Git

Workflow

Our workflow is inspired by the git workflow popularized by GitHub. But there are a few differences.

While we frequenty use Pull Requests to solicit code reviews and initiate discussions, some teams prefer to discuss and review code with Hipchat, screensharing, etc. We like the flexibility of leaving the specifics up to the team.

We don’t generally deploy our feature branches to production. We merge into master first. The master branch is what’s in production.

Commit messages

A commit message should be approached like an email that is written for the current and future development team: the attachment is the source code, the first line of the commit message is the subject, and the rest of the commit message is the body of the email.

Here’s an example of a good commit message:

The first line describes what the commit does and why

If there are further details in the commit, there is a blank line
between the "subject" line and the "body".

Use imperative present tense: "Fix bug", not "Fixed bug" or "Fixes bug."

Use a maximum of 72 characters per line, when possible.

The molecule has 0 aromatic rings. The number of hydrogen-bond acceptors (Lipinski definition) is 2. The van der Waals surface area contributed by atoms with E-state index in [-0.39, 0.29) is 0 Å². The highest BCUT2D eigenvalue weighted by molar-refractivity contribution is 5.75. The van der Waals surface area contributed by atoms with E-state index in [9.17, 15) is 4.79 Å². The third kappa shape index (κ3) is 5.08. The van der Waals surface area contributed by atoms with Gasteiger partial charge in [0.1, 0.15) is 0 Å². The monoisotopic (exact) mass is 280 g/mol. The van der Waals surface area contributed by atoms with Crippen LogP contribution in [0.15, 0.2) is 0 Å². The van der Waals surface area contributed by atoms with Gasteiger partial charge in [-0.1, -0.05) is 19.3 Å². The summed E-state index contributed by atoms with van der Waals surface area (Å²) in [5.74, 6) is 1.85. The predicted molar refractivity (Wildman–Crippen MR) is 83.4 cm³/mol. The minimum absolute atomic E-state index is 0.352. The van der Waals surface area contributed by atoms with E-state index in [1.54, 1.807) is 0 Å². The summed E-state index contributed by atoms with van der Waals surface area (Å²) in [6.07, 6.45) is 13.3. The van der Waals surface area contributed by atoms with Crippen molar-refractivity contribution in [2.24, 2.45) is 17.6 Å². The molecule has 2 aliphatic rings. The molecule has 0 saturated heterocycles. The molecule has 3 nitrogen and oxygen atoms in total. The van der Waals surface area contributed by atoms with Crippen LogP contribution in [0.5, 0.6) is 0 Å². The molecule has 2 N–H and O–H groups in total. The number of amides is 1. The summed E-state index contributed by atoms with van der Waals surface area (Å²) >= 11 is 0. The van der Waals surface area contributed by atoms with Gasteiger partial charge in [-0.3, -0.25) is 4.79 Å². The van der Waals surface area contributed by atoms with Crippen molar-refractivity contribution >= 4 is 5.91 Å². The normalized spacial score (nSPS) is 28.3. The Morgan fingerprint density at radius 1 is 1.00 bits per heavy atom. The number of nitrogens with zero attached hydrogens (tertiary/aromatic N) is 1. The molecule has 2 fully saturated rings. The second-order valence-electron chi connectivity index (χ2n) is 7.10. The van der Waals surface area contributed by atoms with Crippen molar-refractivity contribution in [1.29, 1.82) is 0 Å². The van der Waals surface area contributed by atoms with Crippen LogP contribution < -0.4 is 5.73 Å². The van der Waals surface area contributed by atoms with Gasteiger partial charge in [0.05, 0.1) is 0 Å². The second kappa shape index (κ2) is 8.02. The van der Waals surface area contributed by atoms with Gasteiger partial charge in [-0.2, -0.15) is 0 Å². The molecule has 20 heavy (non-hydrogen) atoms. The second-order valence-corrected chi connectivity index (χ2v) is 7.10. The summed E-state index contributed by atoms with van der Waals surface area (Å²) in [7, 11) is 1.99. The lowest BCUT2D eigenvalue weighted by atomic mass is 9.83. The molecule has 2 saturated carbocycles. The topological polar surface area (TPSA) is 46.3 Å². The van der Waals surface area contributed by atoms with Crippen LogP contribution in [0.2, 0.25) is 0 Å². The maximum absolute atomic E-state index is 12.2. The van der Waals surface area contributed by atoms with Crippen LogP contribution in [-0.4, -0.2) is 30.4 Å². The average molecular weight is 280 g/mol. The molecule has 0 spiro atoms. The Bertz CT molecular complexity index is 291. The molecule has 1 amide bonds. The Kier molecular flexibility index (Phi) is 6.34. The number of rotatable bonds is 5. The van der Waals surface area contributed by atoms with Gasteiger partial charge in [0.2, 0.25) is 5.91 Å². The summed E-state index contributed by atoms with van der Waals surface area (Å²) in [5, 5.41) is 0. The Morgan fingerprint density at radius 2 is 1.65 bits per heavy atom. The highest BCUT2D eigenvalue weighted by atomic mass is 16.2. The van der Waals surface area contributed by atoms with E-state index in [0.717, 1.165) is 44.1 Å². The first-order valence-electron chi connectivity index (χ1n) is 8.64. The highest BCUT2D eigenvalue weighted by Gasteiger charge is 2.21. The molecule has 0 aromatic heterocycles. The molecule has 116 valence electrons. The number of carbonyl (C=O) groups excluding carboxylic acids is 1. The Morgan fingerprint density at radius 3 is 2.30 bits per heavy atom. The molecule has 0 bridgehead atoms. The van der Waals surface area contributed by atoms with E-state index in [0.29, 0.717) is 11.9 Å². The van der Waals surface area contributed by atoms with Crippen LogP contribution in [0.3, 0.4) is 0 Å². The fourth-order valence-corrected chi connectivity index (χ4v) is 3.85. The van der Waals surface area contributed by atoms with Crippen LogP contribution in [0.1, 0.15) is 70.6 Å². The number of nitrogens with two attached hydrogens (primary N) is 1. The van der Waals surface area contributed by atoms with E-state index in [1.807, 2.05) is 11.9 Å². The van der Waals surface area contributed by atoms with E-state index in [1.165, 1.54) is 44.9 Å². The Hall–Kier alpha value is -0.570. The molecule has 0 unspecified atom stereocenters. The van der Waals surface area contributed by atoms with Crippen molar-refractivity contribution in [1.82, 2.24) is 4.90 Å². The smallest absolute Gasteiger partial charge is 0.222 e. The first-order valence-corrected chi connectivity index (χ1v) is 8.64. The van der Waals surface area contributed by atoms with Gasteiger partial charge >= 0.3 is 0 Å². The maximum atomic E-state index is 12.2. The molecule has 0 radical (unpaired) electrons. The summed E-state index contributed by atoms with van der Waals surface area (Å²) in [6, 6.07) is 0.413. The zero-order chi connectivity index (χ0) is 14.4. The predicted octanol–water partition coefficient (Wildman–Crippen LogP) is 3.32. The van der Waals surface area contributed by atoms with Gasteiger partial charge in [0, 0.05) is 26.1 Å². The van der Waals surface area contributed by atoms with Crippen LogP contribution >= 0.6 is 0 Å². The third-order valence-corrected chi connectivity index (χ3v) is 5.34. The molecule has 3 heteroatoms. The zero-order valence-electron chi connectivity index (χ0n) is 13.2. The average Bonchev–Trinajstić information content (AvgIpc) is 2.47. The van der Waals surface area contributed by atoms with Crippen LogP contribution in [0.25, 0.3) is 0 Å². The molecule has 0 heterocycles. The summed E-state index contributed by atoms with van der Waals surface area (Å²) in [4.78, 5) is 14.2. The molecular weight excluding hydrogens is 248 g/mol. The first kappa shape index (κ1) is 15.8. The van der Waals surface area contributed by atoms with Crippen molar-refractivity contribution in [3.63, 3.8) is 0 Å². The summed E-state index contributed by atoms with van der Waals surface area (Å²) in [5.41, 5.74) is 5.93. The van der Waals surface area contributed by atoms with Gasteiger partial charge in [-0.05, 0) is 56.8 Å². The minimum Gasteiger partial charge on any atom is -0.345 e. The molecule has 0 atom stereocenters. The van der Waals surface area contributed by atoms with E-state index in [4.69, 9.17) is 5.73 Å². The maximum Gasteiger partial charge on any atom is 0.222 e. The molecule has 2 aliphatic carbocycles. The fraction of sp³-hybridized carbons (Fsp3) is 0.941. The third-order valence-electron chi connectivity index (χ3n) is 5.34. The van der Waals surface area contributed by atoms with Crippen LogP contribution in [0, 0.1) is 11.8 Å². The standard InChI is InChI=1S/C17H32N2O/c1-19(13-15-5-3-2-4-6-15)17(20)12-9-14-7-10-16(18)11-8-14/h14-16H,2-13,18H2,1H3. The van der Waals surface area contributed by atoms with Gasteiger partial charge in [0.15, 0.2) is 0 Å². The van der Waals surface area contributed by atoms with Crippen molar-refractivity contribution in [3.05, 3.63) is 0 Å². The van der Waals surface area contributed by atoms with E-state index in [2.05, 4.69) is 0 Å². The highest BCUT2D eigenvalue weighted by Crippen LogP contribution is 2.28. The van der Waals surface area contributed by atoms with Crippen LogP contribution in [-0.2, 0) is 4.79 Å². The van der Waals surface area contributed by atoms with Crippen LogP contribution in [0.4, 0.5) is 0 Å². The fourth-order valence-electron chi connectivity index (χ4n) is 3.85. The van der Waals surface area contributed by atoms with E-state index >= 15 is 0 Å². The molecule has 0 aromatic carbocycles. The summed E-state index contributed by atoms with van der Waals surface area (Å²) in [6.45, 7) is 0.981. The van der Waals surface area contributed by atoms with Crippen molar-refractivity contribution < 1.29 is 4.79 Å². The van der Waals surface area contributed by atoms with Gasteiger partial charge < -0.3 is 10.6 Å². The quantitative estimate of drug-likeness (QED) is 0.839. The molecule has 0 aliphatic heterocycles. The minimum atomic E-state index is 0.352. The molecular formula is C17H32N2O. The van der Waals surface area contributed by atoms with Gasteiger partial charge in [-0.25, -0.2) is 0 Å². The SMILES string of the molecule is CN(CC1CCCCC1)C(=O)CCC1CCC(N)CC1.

If the commit is associated with a Pivotal Tracker ticket, include the
[#ticketid] somewhere so it will appear in the ticket.

Archive names

Git repos should use an _ (underscore) in there names in lieu of sapces (not -). Preferablly repos are one word.

Branch names

Use - (hyphen) in branch names. Never use _ (underscore). - is faster to type, and consistency is valuable.

Resources

Tools

Git hook tools are recommended to avoid common mistakes:

  • pre-commit automatically runs our static analysis tools on any changed files you commit. This is recommended because it prevents CI from breaking when it runs those same static analysis tools.
  • Fit Commit validates commit messages.